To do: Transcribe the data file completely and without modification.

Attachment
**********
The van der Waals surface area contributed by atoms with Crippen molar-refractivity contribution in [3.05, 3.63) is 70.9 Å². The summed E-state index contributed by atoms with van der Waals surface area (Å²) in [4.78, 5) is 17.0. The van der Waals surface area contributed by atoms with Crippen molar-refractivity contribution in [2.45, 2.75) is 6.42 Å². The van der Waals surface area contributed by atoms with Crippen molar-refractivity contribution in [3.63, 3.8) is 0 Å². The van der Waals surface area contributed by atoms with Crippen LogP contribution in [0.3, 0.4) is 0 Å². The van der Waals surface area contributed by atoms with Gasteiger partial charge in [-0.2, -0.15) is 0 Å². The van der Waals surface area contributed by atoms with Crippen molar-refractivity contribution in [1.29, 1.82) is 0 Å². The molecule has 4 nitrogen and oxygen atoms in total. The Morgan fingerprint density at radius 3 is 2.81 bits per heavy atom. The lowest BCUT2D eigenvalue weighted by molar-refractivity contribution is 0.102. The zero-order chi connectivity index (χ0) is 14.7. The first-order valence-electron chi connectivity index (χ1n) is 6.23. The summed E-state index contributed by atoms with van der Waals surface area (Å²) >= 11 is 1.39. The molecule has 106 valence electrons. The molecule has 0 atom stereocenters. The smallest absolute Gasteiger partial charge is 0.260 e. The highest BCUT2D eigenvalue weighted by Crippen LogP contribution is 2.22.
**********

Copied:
The van der Waals surface area contributed by atoms with Crippen molar-refractivity contribution in [3.05, 3.63) is 70.9 Å². The summed E-state index contributed by atoms with van der Waals surface area (Å²) in [4.78, 5) is 17.0. The van der Waals surface area contributed by atoms with Crippen molar-refractivity contribution in [2.45, 2.75) is 6.42 Å². The van der Waals surface area contributed by atoms with Crippen molar-refractivity contribution in [3.63, 3.8) is 0 Å². The van der Waals surface area contributed by atoms with Crippen LogP contribution in [0.3, 0.4) is 0 Å². The van der Waals surface area contributed by atoms with Gasteiger partial charge in [-0.2, -0.15) is 0 Å². The van der Waals surface area contributed by atoms with Crippen molar-refractivity contribution in [1.29, 1.82) is 0 Å². The molecule has 4 nitrogen and oxygen atoms in total. The Morgan fingerprint density at radius 3 is 2.81 bits per heavy atom. The lowest BCUT2D eigenvalue weighted by molar-refractivity contribution is 0.102. The zero-order chi connectivity index (χ0) is 14.7. The first-order valence-electron chi connectivity index (χ1n) is 6.23. The summed E-state index contributed by atoms with van der Waals surface area (Å²) >= 11 is 1.39. The molecule has 106 valence electrons. The molecule has 0 atom stereocenters. The smallest absolute Gasteiger partial charge is 0.260 e. The highest BCUT2D eigenvalue weighted by Crippen LogP contribution is 2.22.